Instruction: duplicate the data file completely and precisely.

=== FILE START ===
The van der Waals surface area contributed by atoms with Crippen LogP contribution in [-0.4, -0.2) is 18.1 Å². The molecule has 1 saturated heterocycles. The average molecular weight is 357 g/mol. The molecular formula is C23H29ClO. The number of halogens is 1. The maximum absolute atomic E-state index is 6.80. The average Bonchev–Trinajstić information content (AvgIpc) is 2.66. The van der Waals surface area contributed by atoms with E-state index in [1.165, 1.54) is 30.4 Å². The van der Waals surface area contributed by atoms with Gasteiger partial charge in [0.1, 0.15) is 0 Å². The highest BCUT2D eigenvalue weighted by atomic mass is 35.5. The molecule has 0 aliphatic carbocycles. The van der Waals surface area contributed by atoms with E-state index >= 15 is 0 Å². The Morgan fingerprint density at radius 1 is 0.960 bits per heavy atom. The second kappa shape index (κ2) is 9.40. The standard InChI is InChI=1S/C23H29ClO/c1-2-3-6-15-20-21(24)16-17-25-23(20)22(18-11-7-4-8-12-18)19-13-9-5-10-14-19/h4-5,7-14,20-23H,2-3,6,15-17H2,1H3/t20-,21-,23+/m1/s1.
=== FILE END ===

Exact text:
The van der Waals surface area contributed by atoms with Crippen LogP contribution in [-0.4, -0.2) is 18.1 Å². The molecule has 1 saturated heterocycles. The average molecular weight is 357 g/mol. The molecular formula is C23H29ClO. The number of halogens is 1. The maximum absolute atomic E-state index is 6.80. The average Bonchev–Trinajstić information content (AvgIpc) is 2.66. The van der Waals surface area contributed by atoms with E-state index in [1.165, 1.54) is 30.4 Å². The van der Waals surface area contributed by atoms with Gasteiger partial charge in [0.1, 0.15) is 0 Å². The highest BCUT2D eigenvalue weighted by atomic mass is 35.5. The molecule has 0 aliphatic carbocycles. The van der Waals surface area contributed by atoms with E-state index >= 15 is 0 Å². The Morgan fingerprint density at radius 1 is 0.960 bits per heavy atom. The second kappa shape index (κ2) is 9.40. The standard InChI is InChI=1S/C23H29ClO/c1-2-3-6-15-20-21(24)16-17-25-23(20)22(18-11-7-4-8-12-18)19-13-9-5-10-14-19/h4-5,7-14,20-23H,2-3,6,15-17H2,1H3/t20-,21-,23+/m1/s1.